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From Tulips to Trenches: Comings and goings in the Old Parliament House Gardens

  • Written byAndrew Goodwin
  • DateWed, 09 Sep 2020

Old Parliament House is flanked by two stunning rose gardens – the House of Representatives and the Senate Gardens. 

The Gardens were established in the 1930s and since that time have seen many comings and goings, some planned and some not. As Canberra emerges from winter into spring, it is a great time to reflect on some of the lesser known things about these beautiful historic gardens, including some of their temporary occupants.

Plants that come and go

Some of the plants in the Parliamentary Gardens were only there for a short while, but this was not always by design. While many flowers were cut from the Gardens to decorate public spaces and offices in Parliament House, other plants seemingly developed legs of their own and left. Oral histories from the gardeners recount several thefts. A list of the plants that were stolen included a bed of carnations, a rose, and cabbages – although the thieves graciously chose to leave the gardeners’ tools behind. Animal thieves, particularly hares, were also reported. A report in The Canberra Times in 1932 described this as ‘the nightly depredations of stealthy marauders’. It noted that the gardeners felt defeated by the hares, who had evaded all attempts to stop their trail of destruction.

Trenches and Garden Armies

While marauding hares brought destruction to the Gardens in the 1930s, even greater threats came during the 1940s as a result of World War II. With the advance of Japanese forces in the Pacific, the threat of an air raid over Canberra was a very real issue for political consideration. Parliament House was considered a prime target, so measures were taken to ensure the safety of the politicians and staff in the building.

Trenches were dug in the Gardens for people to hide in if a raid occurred. It was even proposed that Parliament House be repainted from its familiar white to more earthy shades of brown and green, to allow it to be better camouflaged in its garden surroundings, although this never eventuated. Responding to wartime imperatives, a ‘Garden Army’ was also formed. The Canberra Garden Army formed in 1942 to overcome the shortage of fresh vegetables. They sought to better educate Canberrans on gardening and vegetable growing, and were given permission to grow their vegetables in the Parliamentary Gardens, with a reciprocal arrangement that they would provide extra veggies to Parliament House when needed. With the end of the war, and the attendant threat of air raids, these measures were no longer necessary. Trenches were refilled, vegetable patches replaced with flowers, and Old Parliament House retains its bright white coat of paint to this day.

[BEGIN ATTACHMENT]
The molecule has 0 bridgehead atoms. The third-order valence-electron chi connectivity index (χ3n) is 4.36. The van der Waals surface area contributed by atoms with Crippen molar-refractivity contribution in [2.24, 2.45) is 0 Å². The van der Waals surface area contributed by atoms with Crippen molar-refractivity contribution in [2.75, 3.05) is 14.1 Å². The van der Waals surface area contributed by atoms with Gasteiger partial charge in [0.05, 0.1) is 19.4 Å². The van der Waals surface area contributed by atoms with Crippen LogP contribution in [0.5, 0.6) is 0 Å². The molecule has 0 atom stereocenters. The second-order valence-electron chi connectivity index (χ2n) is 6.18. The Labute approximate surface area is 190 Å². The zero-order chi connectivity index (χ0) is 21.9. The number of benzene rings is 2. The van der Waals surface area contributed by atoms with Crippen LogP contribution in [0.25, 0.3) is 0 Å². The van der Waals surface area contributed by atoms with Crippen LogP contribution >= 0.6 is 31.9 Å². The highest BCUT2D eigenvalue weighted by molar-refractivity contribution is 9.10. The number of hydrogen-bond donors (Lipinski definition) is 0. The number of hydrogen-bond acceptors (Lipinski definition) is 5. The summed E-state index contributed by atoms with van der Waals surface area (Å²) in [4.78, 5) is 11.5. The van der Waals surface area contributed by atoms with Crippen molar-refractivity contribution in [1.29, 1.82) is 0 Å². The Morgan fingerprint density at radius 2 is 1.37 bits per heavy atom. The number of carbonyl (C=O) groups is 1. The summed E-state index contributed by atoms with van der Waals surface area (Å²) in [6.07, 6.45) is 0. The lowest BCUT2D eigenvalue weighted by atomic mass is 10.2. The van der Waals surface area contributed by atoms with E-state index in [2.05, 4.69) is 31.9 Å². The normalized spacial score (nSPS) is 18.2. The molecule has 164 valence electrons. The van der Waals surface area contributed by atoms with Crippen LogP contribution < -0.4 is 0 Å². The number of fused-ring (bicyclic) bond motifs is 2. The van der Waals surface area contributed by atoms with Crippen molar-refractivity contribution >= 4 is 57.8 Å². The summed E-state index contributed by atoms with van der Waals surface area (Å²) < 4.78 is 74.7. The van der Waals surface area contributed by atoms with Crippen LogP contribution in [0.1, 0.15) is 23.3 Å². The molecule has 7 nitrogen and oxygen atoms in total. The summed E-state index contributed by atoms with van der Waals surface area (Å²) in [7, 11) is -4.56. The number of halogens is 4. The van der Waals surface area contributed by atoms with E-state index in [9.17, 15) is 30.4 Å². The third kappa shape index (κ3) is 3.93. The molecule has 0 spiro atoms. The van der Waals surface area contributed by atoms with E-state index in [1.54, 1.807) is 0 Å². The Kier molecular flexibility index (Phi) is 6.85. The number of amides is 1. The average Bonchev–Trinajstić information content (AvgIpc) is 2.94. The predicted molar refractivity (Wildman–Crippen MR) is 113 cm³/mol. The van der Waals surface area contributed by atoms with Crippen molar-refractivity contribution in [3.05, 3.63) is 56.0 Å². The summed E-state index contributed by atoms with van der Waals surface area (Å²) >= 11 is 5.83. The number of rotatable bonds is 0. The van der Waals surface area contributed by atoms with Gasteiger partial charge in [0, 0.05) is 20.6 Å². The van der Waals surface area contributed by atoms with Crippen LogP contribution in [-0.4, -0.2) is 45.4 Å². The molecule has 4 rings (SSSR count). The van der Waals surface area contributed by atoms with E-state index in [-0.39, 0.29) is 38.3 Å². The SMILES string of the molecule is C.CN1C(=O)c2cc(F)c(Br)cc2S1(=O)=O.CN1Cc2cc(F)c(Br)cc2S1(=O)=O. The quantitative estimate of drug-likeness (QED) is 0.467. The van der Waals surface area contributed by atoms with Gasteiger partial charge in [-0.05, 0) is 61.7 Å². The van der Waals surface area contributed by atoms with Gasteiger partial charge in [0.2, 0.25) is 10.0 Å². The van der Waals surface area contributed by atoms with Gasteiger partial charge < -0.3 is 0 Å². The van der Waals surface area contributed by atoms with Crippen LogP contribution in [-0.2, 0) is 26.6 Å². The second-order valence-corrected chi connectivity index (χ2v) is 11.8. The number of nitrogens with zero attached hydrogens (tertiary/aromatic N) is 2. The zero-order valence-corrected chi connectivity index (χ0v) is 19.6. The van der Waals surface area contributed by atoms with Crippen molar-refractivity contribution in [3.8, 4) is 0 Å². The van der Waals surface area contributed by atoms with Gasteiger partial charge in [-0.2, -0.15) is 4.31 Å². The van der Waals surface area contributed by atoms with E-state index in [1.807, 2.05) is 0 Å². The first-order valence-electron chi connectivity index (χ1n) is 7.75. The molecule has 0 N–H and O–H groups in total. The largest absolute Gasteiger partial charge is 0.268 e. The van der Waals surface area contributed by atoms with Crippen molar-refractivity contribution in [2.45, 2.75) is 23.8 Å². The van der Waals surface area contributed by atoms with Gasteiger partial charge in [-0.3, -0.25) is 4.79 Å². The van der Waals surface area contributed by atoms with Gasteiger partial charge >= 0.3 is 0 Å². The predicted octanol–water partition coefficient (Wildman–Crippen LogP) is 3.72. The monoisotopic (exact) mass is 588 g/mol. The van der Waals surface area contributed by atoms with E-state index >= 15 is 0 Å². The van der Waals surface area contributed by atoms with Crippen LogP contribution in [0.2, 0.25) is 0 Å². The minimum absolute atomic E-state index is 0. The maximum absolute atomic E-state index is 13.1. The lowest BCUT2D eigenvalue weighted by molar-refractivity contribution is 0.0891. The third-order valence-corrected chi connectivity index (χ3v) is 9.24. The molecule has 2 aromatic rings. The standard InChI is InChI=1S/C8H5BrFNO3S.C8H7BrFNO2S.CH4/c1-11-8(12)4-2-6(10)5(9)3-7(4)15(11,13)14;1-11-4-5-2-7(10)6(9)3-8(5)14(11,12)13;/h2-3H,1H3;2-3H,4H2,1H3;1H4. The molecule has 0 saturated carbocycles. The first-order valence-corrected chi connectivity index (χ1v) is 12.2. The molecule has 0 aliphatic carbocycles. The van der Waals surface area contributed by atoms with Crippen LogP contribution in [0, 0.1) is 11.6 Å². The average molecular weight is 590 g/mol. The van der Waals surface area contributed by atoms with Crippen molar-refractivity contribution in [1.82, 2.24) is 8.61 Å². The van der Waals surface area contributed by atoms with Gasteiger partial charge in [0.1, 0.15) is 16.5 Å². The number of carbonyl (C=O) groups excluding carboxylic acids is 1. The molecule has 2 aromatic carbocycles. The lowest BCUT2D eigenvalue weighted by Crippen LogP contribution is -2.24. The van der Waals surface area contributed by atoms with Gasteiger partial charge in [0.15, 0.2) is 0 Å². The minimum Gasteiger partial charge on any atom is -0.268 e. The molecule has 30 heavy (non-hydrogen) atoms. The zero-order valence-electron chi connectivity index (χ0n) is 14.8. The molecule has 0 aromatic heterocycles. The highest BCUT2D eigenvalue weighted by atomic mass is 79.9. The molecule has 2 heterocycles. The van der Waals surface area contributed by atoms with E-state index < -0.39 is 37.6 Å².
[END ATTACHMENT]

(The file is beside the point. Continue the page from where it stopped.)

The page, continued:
Bees then and now

On April 1st 1976, an unusual request was made to the Speaker of the House of Representatives, Billy Snedden. It was from the Member for Holt, William Yates, asking to bring some beehives to keep in the House of Representatives Garden. Thinking this was some kind of April Fools' Day joke, Snedden agreed to it. Soon, beehives arrived in the Gardens and Yates, an avid apiarist, could be seen roaming the halls of Parliament in a beekeeper’s outfit! Once the joke, or lack thereof, had been realised, proper approvals for the bees were then sorted out, and they became known as the ‘privileged bees’. The honey that the bees produced proved popular with politicians of all parties, and were even used to sweeten up opponents. While Yates’ bees left the Gardens when he left politics, more recently beehives have returned to the House of Representatives Garden. In 2019, a hive of bees found a temporary home in the Gardens as part of a three month trial to help pollinate the flowers.

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Now you see it, now you don’t

Parliament House saw many renovations and extensions over six decades, and one of these even spread its footprint into the House of Representatives Garden. In 1985, a temporary annex was added to the House of Representatives Garden, with a skybridge connecting it to the main Parliament building. The Representation Act 1983 added 35 new politicians to Australia’s Parliament, and so the Annex was built to provide more office space for the already overcrowded Parliament House. It was only a temporary, prefabricated structure and, despite its practical value, it clashed with the symmetrical aesthetic of Parliament House. A 1993 Canberra Times article described it as ‘an office annex whose removal now would be a major improvement to the landscape’. It was removed in 1999, and in its place now stands a wisteria arbour with the Centenary of Women’s Suffrage Timeline and Fountain.

Come and explore the Old Parliament House gardens and visit MoAD, where you can chat with us about the many people, animals and plants who have come and gone from Old Parliament House.


Andrew Goodwin was a Museum Experience Officer at MoAD.